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Thursday, December 5, 2013

Christmas Ornaments, A Great Chance To Use Up Some Extra Fabric.

A few weeks ago, I went to Lowe's, and I was inspired by their cute little ornaments. So I have finally gotten around to making my own!

Since ornaments are small, you might have some scraps of fabric that you can use. In fact, if you have been sewing for any length of time, I know that you have scraps that you can use. A whole drawer full. I had that green fabric left over from when I tried to make quilted pot holders. It seemed to conduct more heat than it insulted. So I gave that up. It didn't even look cute. It was a disaster all the way around. But I'm sure I learned something from that experience.

I have so much scrap material that I'm going to use it as stuffing. I can't think of anything else to use it for, so it's a great way to recycle. You don't actually need to cut your stuffing into such small pieces. Large pieces turned out to be much easier. As you are cutting your shapes, go ahead and add your new scraps to the stuffing pile.

Can you believe I bought this red, striped fabric without realizing that I would make candy canes out of it? Cut a candy cane shape, leaving 1/4"-1/2" for the seam. I cut mine about 8 inches tall and 3 1/2 inches wide, but after I sewed it and stuffed it, it is 6 1/2 inches tall and 2 1/4 inches wide. 

Place right sides together and pin a ribbon loop upside down at the top. When you turn it inside out, the loop will be facing up the correct way.

Leave a couple of inches unsewn so you can turn it inside out and stuff it.

 I found that a knitting needle was helpful to get the ornaments turned fully inside out and useful with the candy cane to push the stuffing in.

Sew up the edge by hand.

Below is a failed Christmas tree. This shape didn't work very well for stuffing. I put a tree trunk on there using a brown fabric, but it only complicated things. If those two things hadn't been a problem, it would be a problem that I forgot to put a ribbon at the top, and I forgot to leave a hole to flip it inside out. Another lesson learned.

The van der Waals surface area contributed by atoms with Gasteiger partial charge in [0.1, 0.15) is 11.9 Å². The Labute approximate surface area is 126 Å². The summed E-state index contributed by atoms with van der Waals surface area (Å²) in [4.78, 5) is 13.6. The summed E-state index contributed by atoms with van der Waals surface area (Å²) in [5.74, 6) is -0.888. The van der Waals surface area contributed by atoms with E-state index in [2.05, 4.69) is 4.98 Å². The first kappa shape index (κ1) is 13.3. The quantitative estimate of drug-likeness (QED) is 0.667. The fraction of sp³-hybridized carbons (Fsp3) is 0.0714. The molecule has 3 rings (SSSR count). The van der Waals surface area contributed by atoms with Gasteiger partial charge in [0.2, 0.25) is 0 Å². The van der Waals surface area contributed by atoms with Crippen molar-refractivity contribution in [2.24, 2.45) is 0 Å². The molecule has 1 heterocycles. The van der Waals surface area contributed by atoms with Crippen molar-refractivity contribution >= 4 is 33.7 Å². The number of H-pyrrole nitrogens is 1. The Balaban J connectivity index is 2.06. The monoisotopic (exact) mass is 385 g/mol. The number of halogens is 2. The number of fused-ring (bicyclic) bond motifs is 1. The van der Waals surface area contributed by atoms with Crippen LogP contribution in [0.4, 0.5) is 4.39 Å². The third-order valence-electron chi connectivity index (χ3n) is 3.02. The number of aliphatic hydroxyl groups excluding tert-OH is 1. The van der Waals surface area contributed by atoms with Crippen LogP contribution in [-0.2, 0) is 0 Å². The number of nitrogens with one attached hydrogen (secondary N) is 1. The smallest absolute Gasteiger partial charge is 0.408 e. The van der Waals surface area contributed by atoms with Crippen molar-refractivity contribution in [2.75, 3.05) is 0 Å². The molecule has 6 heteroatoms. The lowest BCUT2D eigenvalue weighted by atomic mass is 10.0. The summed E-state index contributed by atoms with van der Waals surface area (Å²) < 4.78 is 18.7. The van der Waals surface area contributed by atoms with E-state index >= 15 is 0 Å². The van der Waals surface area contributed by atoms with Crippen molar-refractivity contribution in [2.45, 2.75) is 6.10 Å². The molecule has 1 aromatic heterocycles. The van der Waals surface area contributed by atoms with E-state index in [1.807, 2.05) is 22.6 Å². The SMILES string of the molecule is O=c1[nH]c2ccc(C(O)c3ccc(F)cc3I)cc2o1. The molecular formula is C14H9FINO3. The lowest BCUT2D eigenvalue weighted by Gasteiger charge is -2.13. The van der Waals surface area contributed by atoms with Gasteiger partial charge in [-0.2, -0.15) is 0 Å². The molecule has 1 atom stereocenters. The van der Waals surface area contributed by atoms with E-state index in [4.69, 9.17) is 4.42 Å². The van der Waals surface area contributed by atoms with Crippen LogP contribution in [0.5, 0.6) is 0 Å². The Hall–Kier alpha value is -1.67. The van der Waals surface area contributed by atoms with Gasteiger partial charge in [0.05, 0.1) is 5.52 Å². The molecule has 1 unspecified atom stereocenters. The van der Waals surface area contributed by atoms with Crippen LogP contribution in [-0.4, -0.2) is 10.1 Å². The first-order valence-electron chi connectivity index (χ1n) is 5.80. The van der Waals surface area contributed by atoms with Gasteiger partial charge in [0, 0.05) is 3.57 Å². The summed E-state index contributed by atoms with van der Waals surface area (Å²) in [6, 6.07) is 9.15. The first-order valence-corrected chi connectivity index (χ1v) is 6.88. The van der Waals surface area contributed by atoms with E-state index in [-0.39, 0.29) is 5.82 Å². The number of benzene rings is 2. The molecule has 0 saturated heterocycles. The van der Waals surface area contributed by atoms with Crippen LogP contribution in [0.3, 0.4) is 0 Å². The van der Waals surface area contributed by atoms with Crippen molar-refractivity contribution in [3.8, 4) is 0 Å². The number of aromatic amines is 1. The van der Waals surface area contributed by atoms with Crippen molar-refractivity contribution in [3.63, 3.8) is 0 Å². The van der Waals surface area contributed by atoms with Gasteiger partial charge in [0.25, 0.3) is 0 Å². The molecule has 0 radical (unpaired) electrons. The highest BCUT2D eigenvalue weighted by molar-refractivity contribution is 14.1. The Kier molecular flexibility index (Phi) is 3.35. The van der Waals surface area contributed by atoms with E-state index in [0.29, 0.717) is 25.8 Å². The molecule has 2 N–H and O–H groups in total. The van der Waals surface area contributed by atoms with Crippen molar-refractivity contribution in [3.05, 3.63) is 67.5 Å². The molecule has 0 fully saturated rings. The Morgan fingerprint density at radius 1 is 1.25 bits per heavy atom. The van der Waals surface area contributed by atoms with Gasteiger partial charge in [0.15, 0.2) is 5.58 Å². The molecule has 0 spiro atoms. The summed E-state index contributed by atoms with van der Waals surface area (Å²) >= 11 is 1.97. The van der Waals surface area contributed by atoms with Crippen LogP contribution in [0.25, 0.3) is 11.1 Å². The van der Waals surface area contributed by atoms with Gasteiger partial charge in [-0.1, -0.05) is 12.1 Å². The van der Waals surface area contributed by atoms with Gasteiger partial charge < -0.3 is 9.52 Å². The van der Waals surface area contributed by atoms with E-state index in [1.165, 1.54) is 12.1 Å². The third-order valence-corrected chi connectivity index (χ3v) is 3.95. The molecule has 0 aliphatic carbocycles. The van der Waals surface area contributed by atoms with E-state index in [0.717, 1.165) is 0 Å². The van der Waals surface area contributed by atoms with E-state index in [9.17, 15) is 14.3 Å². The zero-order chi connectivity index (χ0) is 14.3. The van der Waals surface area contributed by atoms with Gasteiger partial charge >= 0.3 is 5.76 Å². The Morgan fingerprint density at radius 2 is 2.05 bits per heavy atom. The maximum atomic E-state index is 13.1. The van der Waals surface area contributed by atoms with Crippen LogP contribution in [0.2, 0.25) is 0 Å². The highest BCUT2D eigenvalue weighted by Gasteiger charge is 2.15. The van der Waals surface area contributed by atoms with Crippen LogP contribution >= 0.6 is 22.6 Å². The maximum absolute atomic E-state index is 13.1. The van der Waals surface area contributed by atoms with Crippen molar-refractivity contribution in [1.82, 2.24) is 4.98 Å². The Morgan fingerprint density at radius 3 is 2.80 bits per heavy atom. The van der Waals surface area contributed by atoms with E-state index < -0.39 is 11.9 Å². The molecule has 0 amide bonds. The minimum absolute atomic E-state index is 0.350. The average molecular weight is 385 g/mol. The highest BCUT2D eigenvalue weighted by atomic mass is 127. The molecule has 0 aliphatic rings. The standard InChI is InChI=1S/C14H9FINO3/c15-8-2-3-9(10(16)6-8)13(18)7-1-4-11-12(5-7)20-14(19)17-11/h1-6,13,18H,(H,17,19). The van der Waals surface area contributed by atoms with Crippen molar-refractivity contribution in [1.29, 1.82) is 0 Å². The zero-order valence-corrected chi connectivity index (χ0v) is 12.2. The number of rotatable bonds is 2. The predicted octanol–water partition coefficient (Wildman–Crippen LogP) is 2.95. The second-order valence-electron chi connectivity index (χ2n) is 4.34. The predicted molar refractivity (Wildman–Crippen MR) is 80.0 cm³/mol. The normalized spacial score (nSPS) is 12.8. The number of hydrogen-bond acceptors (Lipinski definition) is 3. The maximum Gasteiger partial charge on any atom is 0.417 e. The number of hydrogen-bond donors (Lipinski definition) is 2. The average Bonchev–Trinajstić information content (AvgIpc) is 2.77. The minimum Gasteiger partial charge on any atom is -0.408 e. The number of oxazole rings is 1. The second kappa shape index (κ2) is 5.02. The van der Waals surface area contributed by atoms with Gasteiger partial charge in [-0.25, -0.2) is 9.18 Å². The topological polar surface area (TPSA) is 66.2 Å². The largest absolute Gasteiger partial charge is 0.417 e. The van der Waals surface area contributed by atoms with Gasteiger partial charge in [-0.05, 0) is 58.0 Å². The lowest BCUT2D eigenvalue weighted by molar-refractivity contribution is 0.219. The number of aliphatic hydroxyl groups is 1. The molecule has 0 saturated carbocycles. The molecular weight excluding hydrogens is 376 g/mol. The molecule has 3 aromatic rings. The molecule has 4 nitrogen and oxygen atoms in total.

This is a much better shape. It is 6 inches tall and 5 1/2 inches wide. That shrinks to 4 1/2 by 4 3/4 when sewn and stuffed.

I used a different fabric on the front and the back, which causes extreme cuteness.

Cut a slit into the corners so it doesn't pucker in the armpits when you turn it inside out.

The first ornament takes a while, but the subsequent ones go faster. By the time I did the fourth tree, I did the sewing machine part in under two minutes. I timed it. Ha!

Of course the sewing machine part is the easiest part.

Be careful that you don't poke a hole with the knitting needle when you use it to make the tree limbs stick out.

Be sure to press your stuffing into the tree limbs so they don't flop around like so.

See the scrap fabric I stuffed in there?

I have special knot-tying technique that I invented. Though I'm sure I'm not the only one to use it. It's hard to see in the picture, but pull some excess thread back through the needle so that when you make your next stitch, you will have a lot of thread sticking out where you would normally want it pulled all the way through.

Now you have thread on both sides, and you just tie a knot like the first part of tying your shoe, without the bow. Knot it three or four times to be thorough.

Did I explain that well?

Then you can add some beaded garland.

I just tied knots on the corners, not after every single bead.

Or you can add some jingle bell ornaments. Or maybe some button ornaments. But you would want to sew those on before you did everything else. Or leave it blank. That's cute too.

Are you making any gifts this year?

1 comment:

  1. Left over fleece makes GREAT stuffing, too. I like to use it when making toys for Tucker (my dog) because if he chews it open it makes much less of a mess than traditional stuffing.